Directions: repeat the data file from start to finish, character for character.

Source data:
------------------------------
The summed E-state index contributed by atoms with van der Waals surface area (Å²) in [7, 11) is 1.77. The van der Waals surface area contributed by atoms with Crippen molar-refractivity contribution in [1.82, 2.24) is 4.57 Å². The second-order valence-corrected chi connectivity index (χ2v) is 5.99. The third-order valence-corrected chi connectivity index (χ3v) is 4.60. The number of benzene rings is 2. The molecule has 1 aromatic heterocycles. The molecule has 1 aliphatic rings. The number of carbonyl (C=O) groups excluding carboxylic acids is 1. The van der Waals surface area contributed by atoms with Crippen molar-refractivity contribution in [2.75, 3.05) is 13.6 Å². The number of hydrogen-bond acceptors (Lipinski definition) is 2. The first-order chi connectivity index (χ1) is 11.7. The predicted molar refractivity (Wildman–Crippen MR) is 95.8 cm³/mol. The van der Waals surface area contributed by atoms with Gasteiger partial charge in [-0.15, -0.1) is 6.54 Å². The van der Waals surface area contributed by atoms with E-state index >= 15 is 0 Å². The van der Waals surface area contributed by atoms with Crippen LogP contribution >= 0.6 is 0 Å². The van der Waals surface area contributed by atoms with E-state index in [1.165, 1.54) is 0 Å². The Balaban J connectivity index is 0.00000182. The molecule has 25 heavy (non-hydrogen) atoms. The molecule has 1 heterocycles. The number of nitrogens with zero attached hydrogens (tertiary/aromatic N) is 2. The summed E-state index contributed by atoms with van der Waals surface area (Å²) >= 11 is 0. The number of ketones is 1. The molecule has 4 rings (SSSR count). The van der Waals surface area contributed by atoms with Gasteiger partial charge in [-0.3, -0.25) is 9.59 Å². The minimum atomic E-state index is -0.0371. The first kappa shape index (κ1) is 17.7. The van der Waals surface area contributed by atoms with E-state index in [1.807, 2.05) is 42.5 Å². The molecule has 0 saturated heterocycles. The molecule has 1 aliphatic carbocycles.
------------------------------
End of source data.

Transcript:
The summed E-state index contributed by atoms with van der Waals surface area (Å²) in [7, 11) is 1.77. The van der Waals surface area contributed by atoms with Crippen molar-refractivity contribution in [1.82, 2.24) is 4.57 Å². The second-order valence-corrected chi connectivity index (χ2v) is 5.99. The third-order valence-corrected chi connectivity index (χ3v) is 4.60. The number of benzene rings is 2. The molecule has 1 aromatic heterocycles. The molecule has 1 aliphatic rings. The number of carbonyl (C=O) groups excluding carboxylic acids is 1. The van der Waals surface area contributed by atoms with Crippen molar-refractivity contribution in [2.75, 3.05) is 13.6 Å². The number of hydrogen-bond acceptors (Lipinski definition) is 2. The first-order chi connectivity index (χ1) is 11.7. The predicted molar refractivity (Wildman–Crippen MR) is 95.8 cm³/mol. The van der Waals surface area contributed by atoms with Gasteiger partial charge in [-0.15, -0.1) is 6.54 Å². The van der Waals surface area contributed by atoms with E-state index >= 15 is 0 Å². The van der Waals surface area contributed by atoms with Crippen LogP contribution >= 0.6 is 0 Å². The van der Waals surface area contributed by atoms with E-state index in [1.165, 1.54) is 0 Å². The Balaban J connectivity index is 0.00000182. The molecule has 25 heavy (non-hydrogen) atoms. The molecule has 1 heterocycles. The number of nitrogens with zero attached hydrogens (tertiary/aromatic N) is 2. The summed E-state index contributed by atoms with van der Waals surface area (Å²) >= 11 is 0. The number of ketones is 1. The molecule has 4 rings (SSSR count). The van der Waals surface area contributed by atoms with Gasteiger partial charge in [-0.3, -0.25) is 9.59 Å². The minimum atomic E-state index is -0.0371. The first kappa shape index (κ1) is 17.7. The van der Waals surface area contributed by atoms with E-state index in [1.807, 2.05) is 42.5 Å². The molecule has 0 saturated heterocycles. The molecule has 1 aliphatic carbocycles.